10 January 2017

Screening (&) Kitsch (&) Consumption

(/or) Death & Trees & Flamingoes

My first day back after the Christmas holidays and the overwhelm is strong and I ache. I ache because I played waterpolo last night and I foolishly decided that an hour was enough time to do a normally thirty-minute bus ride on a tube-strike day, realised it wasn’t, had to cut out the luggage drop-off from my journey and drag it all to Stratford with me and then back again. The driverless DLR trains impressed their publics more than usual. The complicated machinations of capitalism.

And I wake up to delighted children and their incomprehensible babbling. They’re pleased to have me back even in my exhausted state. But the day is about organising and fixing and catching up and fighting all the programs that have locked me out or decided to retire my passwords. My research project, Heritage Futures, has a workshop to plan at Kew at the end of February. I need to think about endangerment and red lists. I have a lot to get through in the next few weeks and I really, really want it to stop, but the little mantra that’s been buzzing in my head since my dad died has to be about self-propulsion. I’ll be forty this year and there ain’t nobody gonna change this backdrop but me: you’re on your own kid.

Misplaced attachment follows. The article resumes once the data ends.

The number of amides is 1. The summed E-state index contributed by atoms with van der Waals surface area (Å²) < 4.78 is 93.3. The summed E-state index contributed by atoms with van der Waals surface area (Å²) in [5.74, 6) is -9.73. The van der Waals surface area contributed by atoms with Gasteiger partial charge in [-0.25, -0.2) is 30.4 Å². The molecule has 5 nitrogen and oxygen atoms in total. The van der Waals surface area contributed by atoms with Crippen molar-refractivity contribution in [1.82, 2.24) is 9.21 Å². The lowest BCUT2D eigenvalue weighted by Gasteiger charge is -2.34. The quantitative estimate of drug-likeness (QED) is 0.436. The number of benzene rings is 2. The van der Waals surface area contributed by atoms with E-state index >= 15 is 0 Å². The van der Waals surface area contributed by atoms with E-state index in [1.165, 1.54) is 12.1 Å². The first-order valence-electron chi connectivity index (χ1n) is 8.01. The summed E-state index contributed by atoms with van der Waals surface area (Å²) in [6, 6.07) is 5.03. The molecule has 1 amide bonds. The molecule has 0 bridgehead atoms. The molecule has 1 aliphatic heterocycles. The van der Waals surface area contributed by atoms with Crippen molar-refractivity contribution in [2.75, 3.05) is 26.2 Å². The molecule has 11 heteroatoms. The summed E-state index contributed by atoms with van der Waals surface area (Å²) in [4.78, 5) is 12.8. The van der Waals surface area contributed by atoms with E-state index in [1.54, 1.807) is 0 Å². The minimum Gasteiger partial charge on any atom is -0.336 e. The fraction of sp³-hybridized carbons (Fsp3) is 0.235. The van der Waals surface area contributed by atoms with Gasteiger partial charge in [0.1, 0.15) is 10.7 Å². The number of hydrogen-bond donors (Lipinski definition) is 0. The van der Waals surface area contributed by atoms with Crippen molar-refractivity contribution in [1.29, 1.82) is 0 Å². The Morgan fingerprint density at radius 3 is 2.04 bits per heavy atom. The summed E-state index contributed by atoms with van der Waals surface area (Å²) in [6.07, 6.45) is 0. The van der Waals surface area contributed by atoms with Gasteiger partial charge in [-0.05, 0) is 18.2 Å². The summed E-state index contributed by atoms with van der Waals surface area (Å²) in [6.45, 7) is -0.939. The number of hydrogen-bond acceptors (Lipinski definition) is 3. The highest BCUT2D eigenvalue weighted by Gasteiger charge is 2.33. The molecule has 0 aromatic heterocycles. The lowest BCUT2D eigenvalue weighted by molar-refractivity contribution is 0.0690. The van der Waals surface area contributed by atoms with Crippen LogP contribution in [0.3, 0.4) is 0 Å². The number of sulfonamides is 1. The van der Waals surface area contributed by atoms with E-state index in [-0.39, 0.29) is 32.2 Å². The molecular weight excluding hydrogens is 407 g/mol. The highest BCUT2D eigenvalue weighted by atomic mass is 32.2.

So I daydream a little about what I would do if I respected my anxiety and stepped out of this game and into another less mentally demanding and more being-in-the-world-and-with-the-things sort-of-living. A kitsch merchant. I would become a kitsch merchant. A specialist in the buying and selling of exotica and curios, the unfamiliar and the familiar unfamiliar. A vendor of diverting melancholy. An antiques purveyor of bygone sunshines. I sometimes wonder if my love of kitsch is connected to my SAD. I’m a magpie for the Hawaiian shirt, pineapple punchbowl, palm print … anything. I have a pink plastic flamingo called Georgina. She used to belong to somebody else, but now she’s mine. And sometimes I seem to model myself on a colonial administrator. Queering it of course, c’mon.

Celeste Olalquiaga in her wonderful Benjaminian The Artificial Kingdom: A Treasury of the Kitsch Experience says that kitsch is two bifurcated aspects of “perceptions of experience and cultural sensibilities” – in one, memories complete the fragmented event, mementoes prevent its decomposition; while in the other, the remembrance is glorified, in the decay of the fragmentary, is angst-ridden certainty. Its uneasy reading. Kitsch, on the top of the totem pole, says Benjamin, “…is the last mask of the banal, the one with which we adorn ourselves, in dreams and conversation, so as to take in the energies of an outlived world of things” (in Dream Kitsch [Traumkitsch]). The thing is frozen in time, preserving for us the moment in which it is already-dead.